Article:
The first international treaty against governmental corruption, a major obstacle to development in poor countries, today received the 30th ratification it needs to go into effect with Ecuador's approval during the treaty event of the United Nations World Summit.
The UN Convention against Corruption will enter into force 90 days after today's action, which occurred following Secretary-General Kofi Annan's invitation to world leaders to sign, ratify or accede to a range of treaties during the Summit.
The Convention, which opened for signature in December 2003 and has since been signed by over 100 countries, provides for international cooperation in the return of assets illicitly acquired by corrupt officials, as well as preventive measures to detect the plundering of national wealth as it occurs.
"The costs that corruption takes on development will now be confronted by the robust articles of the Convention," said Antonio Maria Costa, the Executive Director of the UN Office on Drugs and Crime (UNODC) at a press conference following the Convention's entry into force.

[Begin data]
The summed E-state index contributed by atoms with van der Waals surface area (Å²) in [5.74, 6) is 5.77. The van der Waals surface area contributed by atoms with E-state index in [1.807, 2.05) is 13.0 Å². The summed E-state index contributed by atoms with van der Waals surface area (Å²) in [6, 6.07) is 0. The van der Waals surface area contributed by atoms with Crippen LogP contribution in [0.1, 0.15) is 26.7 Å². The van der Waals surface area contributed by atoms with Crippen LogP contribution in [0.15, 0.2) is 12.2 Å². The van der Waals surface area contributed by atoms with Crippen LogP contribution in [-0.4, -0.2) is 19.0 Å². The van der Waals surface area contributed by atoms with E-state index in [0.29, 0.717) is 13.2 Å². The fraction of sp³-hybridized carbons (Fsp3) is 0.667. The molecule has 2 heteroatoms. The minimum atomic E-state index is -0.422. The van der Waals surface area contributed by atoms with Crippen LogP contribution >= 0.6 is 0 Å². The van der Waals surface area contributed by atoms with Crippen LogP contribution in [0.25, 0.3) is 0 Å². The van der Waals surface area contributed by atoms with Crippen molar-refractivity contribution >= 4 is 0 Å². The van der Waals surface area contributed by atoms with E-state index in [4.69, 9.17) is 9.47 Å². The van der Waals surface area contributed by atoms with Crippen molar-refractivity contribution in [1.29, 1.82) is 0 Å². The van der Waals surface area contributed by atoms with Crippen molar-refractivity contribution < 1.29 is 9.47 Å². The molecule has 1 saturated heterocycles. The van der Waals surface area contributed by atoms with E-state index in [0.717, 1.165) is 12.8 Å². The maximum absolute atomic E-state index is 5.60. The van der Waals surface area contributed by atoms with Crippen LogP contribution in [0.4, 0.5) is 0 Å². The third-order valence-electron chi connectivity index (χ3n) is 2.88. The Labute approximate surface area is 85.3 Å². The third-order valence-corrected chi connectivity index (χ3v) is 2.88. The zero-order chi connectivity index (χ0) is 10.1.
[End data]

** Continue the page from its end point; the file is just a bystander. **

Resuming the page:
The convention will affect private sector corruption to some extent, since a good amount of such crime involves the bribing of officials, Mr. Costa said. Through provisions on banking transparency and against money laundering, it will also help to fight organized crime.
World leaders today also continued to sign onto the Convention for the Suppression of Acts of Nuclear Terrorism, which first opened for signature yesterday morning. So far, the terrorism treaty has garnered 44 signatures.
In total, as of yesterday evening, 36 States undertook 54 treaty actions related to 14 treaties. So far, 33 countries have been represented at the Heads of State or Government level.
Today's signings continue an initiative begun at the Millennium Summit in 2000 that has since become an annual event for treaties, for which the Secretary-General is depositary, during the opening of each General Assembly.
The treaties selected this year, rather than focus on any specific aspect of international law as has been the case in the past, reflect what the Secretary-General calls "the central challenge for the twenty-first century – to fashion a new and broader understanding … of what collective security means."